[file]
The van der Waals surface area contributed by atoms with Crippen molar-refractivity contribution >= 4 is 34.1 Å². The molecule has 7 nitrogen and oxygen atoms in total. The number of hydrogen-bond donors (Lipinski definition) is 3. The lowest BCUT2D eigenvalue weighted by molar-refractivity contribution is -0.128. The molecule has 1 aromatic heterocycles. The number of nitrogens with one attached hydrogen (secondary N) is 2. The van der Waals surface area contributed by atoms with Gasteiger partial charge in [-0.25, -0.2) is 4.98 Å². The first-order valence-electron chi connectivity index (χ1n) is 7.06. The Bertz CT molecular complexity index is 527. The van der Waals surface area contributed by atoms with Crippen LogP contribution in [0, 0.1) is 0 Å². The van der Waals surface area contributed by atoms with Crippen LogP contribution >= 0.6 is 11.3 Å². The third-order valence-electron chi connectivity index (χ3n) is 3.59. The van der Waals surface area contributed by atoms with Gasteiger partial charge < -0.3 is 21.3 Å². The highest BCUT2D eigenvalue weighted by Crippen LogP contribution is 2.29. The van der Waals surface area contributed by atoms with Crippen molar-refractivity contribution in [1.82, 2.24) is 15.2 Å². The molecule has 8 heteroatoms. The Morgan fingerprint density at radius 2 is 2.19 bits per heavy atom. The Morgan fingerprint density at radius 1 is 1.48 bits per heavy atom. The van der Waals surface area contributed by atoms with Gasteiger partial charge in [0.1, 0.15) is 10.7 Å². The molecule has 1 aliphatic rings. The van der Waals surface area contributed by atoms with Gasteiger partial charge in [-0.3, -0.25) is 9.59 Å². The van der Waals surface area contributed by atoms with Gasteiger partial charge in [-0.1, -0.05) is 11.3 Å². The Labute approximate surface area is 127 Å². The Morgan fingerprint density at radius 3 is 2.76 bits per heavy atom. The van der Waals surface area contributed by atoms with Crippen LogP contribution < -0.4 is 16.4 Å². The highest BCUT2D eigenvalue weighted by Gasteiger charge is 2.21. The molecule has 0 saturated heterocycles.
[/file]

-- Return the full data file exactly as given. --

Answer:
The van der Waals surface area contributed by atoms with Crippen molar-refractivity contribution >= 4 is 34.1 Å². The molecule has 7 nitrogen and oxygen atoms in total. The number of hydrogen-bond donors (Lipinski definition) is 3. The lowest BCUT2D eigenvalue weighted by molar-refractivity contribution is -0.128. The molecule has 1 aromatic heterocycles. The number of nitrogens with one attached hydrogen (secondary N) is 2. The van der Waals surface area contributed by atoms with Gasteiger partial charge in [-0.25, -0.2) is 4.98 Å². The first-order valence-electron chi connectivity index (χ1n) is 7.06. The Bertz CT molecular complexity index is 527. The van der Waals surface area contributed by atoms with Crippen LogP contribution in [0, 0.1) is 0 Å². The van der Waals surface area contributed by atoms with Crippen LogP contribution >= 0.6 is 11.3 Å². The third-order valence-electron chi connectivity index (χ3n) is 3.59. The van der Waals surface area contributed by atoms with Gasteiger partial charge < -0.3 is 21.3 Å². The highest BCUT2D eigenvalue weighted by Crippen LogP contribution is 2.29. The van der Waals surface area contributed by atoms with Crippen molar-refractivity contribution in [1.82, 2.24) is 15.2 Å². The molecule has 8 heteroatoms. The Morgan fingerprint density at radius 2 is 2.19 bits per heavy atom. The Morgan fingerprint density at radius 1 is 1.48 bits per heavy atom. The van der Waals surface area contributed by atoms with Gasteiger partial charge in [0.1, 0.15) is 10.7 Å². The molecule has 1 aliphatic rings. The van der Waals surface area contributed by atoms with Gasteiger partial charge in [-0.3, -0.25) is 9.59 Å². The van der Waals surface area contributed by atoms with Gasteiger partial charge in [-0.1, -0.05) is 11.3 Å². The Labute approximate surface area is 127 Å². The Morgan fingerprint density at radius 3 is 2.76 bits per heavy atom. The van der Waals surface area contributed by atoms with Crippen LogP contribution < -0.4 is 16.4 Å². The highest BCUT2D eigenvalue weighted by Gasteiger charge is 2.21. The molecule has 0 saturated heterocycles.